A building addition slated to open next year is expected to accommodate growth in new and existing programs at UCCS.
Construction on the Engineering and Applied Sciences Annex began in the first week of the semester. The 24,000 square-foot, three-story building will cost $16.7 million and is scheduled to open by August 2023, according to the program plan.
The annex will house new classrooms, labs and research spaces, offset the strain on the Engineering and Osborne Buildings and support growth in the EAS College, including the new aerospace engineering degree program, to meet industry demands.
Mechanical and engineering department chair Peter Gorder said the annex will benefit EAS departments and programs across the board, creating space to redistribute students and faculty currently working in Osbornes heavily used instructional labs.
The new space will include labs designed for power systems, space systems and combustion research, according to Gorder. Another part of the annex will serve as a mechanical engineering production shop, splitting the Osborne shop’s functions for instruction and production use.
“[The Osborne shop] is for students to learn how to use that kind of equipment and what it takes to actually fabricate a part they’ve designs, but it also serves … all of campus. We do projects for all over campus that need something built,” Gorder said. “It’s way too small for the number of students we have now.”
The annex will temporarily house classes and operations when the existing Engineering Building undergoes overdue renovations, making it possible to maximize space in the old building. “We’re going to need every square inch inside that Engineering Building going forward,” Gorder said.
The annex program plan indicates that the EAS College expects to continue growing at about 3% annually and jump from 1,700 students to at least 2,400 students by 2026. The university believes the aerospace engineering program alone will contribute 220 students to the college in that time and the annex is essential to making the degree possible, according to Gorder.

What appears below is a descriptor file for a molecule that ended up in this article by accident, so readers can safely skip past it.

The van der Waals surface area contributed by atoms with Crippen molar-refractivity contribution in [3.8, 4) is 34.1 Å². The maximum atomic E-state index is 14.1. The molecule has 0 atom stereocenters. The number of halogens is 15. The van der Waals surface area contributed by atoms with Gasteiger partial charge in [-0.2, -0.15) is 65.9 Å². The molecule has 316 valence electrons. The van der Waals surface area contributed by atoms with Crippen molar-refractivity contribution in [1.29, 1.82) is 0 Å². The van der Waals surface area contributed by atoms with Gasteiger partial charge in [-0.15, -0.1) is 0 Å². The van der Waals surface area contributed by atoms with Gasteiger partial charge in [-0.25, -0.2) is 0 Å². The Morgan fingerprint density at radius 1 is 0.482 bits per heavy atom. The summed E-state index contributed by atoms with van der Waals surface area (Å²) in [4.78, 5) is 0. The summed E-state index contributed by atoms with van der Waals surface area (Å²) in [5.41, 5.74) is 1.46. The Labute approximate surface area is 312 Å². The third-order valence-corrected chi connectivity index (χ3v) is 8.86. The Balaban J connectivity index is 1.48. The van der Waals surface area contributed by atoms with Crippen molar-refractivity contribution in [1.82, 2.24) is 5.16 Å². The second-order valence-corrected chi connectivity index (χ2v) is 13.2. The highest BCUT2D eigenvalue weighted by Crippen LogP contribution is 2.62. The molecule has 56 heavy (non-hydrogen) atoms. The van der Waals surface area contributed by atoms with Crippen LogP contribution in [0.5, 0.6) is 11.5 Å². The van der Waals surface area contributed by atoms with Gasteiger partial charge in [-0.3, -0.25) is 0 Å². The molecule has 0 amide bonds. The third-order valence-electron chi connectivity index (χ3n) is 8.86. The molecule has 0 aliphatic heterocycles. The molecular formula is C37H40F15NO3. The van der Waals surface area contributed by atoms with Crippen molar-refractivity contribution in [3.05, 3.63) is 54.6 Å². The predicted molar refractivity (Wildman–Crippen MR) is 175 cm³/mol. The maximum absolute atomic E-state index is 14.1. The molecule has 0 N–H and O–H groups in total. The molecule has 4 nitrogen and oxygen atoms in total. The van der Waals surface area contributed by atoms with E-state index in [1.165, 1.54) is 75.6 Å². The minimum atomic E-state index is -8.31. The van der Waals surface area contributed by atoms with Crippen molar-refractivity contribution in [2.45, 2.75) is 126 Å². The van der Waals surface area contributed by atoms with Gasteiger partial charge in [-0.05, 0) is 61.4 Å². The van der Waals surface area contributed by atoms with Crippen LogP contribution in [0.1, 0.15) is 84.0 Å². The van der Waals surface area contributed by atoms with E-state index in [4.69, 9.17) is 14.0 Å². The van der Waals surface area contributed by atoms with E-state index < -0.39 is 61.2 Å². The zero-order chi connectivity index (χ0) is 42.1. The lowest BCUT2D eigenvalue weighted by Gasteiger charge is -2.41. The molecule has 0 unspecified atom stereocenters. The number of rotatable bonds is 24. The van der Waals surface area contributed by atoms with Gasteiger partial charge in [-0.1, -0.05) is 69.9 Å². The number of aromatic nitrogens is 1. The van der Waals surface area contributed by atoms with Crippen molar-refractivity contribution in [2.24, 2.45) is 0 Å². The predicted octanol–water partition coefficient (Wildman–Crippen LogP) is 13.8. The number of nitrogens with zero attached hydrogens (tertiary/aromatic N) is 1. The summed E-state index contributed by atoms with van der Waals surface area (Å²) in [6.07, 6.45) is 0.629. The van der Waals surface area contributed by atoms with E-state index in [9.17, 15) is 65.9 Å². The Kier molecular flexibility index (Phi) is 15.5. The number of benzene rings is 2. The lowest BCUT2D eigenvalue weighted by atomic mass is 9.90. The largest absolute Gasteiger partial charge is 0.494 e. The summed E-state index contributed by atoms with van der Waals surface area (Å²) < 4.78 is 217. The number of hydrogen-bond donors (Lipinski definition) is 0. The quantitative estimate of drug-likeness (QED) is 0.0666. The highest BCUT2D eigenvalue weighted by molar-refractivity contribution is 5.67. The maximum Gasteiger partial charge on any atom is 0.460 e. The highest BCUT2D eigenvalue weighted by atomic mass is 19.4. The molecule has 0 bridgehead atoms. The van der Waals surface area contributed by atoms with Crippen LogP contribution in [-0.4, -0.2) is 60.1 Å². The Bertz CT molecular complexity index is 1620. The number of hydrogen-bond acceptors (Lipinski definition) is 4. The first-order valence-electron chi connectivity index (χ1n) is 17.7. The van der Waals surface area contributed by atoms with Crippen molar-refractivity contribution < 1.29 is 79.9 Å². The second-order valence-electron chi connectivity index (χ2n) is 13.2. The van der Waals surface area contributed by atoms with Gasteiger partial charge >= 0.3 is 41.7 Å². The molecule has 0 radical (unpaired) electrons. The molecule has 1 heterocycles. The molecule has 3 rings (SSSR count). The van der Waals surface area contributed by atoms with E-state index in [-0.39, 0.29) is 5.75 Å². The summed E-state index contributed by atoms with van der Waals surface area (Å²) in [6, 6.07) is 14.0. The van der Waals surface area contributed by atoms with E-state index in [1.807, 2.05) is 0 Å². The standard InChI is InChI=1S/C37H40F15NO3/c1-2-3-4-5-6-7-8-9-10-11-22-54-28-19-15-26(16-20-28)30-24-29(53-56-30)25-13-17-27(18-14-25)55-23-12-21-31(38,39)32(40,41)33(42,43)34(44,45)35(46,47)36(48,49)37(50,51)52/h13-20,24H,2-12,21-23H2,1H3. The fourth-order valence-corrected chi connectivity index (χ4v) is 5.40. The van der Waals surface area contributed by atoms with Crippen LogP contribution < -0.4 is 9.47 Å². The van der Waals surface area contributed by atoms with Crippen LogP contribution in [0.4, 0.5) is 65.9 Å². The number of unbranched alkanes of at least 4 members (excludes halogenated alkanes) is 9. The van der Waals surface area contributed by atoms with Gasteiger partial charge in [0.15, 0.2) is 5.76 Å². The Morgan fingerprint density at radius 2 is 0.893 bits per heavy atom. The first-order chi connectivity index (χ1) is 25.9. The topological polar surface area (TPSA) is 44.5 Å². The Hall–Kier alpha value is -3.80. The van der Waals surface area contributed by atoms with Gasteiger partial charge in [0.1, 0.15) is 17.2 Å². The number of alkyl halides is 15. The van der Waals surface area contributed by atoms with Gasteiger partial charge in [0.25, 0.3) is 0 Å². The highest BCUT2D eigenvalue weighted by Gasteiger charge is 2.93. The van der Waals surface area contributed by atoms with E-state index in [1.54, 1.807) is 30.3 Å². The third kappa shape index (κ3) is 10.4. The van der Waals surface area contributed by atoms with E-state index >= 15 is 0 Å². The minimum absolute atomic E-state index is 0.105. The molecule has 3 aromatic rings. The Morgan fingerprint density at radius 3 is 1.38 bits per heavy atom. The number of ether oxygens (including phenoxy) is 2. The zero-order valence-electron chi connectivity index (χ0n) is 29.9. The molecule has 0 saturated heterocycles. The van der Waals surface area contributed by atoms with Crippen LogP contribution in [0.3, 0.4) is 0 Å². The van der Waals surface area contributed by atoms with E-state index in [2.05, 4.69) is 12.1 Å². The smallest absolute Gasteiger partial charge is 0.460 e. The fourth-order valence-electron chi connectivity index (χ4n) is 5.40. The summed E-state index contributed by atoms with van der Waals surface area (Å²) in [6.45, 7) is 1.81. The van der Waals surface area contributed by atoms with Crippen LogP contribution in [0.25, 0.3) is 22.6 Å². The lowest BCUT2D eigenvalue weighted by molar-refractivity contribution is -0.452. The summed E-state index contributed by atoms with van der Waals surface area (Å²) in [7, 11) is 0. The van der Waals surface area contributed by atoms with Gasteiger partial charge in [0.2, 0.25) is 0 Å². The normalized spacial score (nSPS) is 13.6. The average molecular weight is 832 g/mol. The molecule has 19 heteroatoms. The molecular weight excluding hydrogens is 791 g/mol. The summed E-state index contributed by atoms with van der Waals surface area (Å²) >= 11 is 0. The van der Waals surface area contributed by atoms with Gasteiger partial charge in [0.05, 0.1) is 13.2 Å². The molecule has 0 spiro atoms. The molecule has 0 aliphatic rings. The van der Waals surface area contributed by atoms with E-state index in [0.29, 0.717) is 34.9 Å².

Building on the existing aerospace engineering minor, a full degree program that launched this semester will require new space in the annex to hold upper division classes. “The way we structured our roll-in was to start with only freshmen and sophomores this first year, knowing that the building was going to be coming online but wasn’t going to be online right at the very beginning of the program,” Gorder said.
“There’s been demand for it, a lot of local industry and student demand, but the holdup has been space to actually allow it to happen,” he said. “There are roughly 250 aerospace companies in the Colorado Springs area. Nationally, there’s an expectation that jobs in the aerospace industry are going to increase at an annual rate of 3% through 2029.”
According to the annex program plan, technical education is in high demand in local industry, and industry partners consider UCCS graduates “the most reliable employees for long-term retention.”
The aerospace industry’s needs bridge across the EAS departments: mechanical and aerospace engineering, electrical and computer engineering and computer science.
“If you design something that you’re going to stick up in orbit … there’s lots of mechanical, there’s lots of electrical, but then you’ve got to be able to communicate with this thing. You’ve got to be able to use data from it, send data to it. So there are lots of computer science and software-oriented kinds of jobs too,” Gorder said.
If U.S. Space Command remains in Colorado Springs, it will mean the development of an additional 1,400 jobs in the aerospace industry, Gorder said.